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Monday, 24 August 2015


One of the by-products of William Tyndale's 1526 translation of the New Testament into English was that he introduced into everyday speech the usage of the word "inn" meaning a public house or a small hotel. This happened when translating the story in the Gospel of Luke of the pregnant Mary and Joseph's search for a shelter for a night, Tyndale described how Mary had to give birth to the infant Jesus in a stable because "there was no room... within the ynne".  Previously an inn had been merely an enclosed place inside a home.

The English term " bar" as in "going to a bar" was first used in the late 16th century. It refers to the "barrier" or counter across which drink was served.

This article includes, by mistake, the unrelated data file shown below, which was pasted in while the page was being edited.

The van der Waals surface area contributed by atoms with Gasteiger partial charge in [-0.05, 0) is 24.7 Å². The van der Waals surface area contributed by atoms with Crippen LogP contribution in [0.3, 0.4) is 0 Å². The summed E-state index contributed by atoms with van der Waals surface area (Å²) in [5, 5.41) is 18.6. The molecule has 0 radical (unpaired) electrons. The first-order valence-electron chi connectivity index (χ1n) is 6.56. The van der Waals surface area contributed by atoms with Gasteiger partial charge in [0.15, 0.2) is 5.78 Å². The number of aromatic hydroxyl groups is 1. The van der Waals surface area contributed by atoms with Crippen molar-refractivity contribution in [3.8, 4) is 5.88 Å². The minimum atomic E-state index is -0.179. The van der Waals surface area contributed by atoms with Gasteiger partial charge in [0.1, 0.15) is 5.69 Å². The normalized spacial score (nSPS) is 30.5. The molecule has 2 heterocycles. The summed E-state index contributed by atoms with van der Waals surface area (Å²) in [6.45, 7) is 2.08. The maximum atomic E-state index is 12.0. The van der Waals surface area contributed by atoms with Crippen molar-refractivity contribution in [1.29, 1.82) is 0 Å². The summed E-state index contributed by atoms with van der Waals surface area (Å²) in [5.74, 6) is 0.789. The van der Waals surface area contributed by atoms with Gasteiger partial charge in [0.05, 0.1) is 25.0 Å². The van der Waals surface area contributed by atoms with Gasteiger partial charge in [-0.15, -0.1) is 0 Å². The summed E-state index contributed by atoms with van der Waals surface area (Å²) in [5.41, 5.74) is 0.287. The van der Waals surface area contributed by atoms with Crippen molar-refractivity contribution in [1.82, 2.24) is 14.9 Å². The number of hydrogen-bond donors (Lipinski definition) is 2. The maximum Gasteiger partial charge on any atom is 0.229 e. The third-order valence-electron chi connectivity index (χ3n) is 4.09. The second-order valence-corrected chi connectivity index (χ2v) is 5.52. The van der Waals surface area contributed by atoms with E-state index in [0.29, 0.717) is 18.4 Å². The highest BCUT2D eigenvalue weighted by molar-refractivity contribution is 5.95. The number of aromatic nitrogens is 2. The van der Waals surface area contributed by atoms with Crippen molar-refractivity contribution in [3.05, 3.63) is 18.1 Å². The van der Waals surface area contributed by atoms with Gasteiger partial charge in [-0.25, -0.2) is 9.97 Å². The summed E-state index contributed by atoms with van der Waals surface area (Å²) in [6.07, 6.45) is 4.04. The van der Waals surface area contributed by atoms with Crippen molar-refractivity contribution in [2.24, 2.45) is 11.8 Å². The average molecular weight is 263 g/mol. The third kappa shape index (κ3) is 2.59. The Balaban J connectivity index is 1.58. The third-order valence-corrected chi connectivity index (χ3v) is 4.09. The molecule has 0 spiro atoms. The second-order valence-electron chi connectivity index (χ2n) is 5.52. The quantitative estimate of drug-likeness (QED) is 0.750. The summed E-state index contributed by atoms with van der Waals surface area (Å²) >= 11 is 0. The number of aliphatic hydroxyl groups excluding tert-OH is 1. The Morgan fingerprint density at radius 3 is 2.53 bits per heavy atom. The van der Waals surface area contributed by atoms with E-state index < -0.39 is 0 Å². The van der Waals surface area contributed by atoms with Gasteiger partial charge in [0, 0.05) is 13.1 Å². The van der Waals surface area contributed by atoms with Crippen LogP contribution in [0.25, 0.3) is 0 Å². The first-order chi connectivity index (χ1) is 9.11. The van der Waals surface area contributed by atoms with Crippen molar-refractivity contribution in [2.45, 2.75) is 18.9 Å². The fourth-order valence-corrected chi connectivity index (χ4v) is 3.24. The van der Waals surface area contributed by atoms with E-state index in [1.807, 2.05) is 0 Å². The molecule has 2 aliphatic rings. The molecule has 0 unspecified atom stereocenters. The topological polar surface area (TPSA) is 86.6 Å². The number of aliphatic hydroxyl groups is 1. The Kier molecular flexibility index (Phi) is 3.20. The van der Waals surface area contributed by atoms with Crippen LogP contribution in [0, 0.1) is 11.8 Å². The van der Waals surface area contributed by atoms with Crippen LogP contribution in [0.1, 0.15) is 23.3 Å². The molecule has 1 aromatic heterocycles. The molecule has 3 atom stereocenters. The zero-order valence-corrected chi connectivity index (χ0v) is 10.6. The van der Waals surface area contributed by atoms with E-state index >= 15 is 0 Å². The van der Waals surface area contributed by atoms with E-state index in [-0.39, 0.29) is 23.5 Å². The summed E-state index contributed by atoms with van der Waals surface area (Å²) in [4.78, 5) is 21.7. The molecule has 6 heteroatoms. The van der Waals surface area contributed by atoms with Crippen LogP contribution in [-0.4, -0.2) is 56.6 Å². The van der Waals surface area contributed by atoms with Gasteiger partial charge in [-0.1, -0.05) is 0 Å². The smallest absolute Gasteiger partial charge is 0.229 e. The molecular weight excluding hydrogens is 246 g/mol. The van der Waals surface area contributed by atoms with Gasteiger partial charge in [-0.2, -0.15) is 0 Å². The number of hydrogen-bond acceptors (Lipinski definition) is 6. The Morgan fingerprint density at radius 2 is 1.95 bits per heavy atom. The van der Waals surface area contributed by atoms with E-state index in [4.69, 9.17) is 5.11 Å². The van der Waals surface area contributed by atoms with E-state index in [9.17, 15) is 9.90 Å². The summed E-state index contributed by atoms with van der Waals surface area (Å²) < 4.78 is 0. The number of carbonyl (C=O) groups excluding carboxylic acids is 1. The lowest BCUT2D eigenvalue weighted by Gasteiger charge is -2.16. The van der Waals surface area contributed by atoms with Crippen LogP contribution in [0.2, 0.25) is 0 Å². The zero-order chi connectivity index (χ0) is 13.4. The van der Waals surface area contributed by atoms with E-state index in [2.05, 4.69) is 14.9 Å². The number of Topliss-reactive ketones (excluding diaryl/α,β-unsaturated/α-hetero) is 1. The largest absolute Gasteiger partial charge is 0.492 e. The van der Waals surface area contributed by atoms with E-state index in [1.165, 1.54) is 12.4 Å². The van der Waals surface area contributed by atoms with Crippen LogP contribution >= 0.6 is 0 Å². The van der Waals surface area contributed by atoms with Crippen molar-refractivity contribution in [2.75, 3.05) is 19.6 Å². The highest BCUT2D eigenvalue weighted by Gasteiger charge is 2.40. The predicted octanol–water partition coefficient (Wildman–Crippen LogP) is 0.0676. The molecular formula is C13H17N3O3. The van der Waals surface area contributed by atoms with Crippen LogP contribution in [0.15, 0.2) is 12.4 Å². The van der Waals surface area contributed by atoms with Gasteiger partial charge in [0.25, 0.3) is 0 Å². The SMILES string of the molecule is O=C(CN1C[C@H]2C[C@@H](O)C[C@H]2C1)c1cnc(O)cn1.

A popular name for an English inn four hundred years ago was The Pig and Whistle. This originated from servants who were sent out to fetch a pig of ale. They were instructed to whistle as they walk to prevent them from taking some sips during their journey.

The tavern that was to become known as the Wayside Inn first opened as Howe's Tavern in Sudbury, Massachusetts in 1716. 300 years later it's the United States' oldest continuously operating inn.

Wayside Inn is also known as "Longfellow's Wayside Inn", a name given to capitalize on the popularity of Henry Wadsworth Longfellow's Tales of a Wayside Inn, a book of poems published in 1863. The poet visited the Wayside Inn in 1862, when it was called the "How Tavern."

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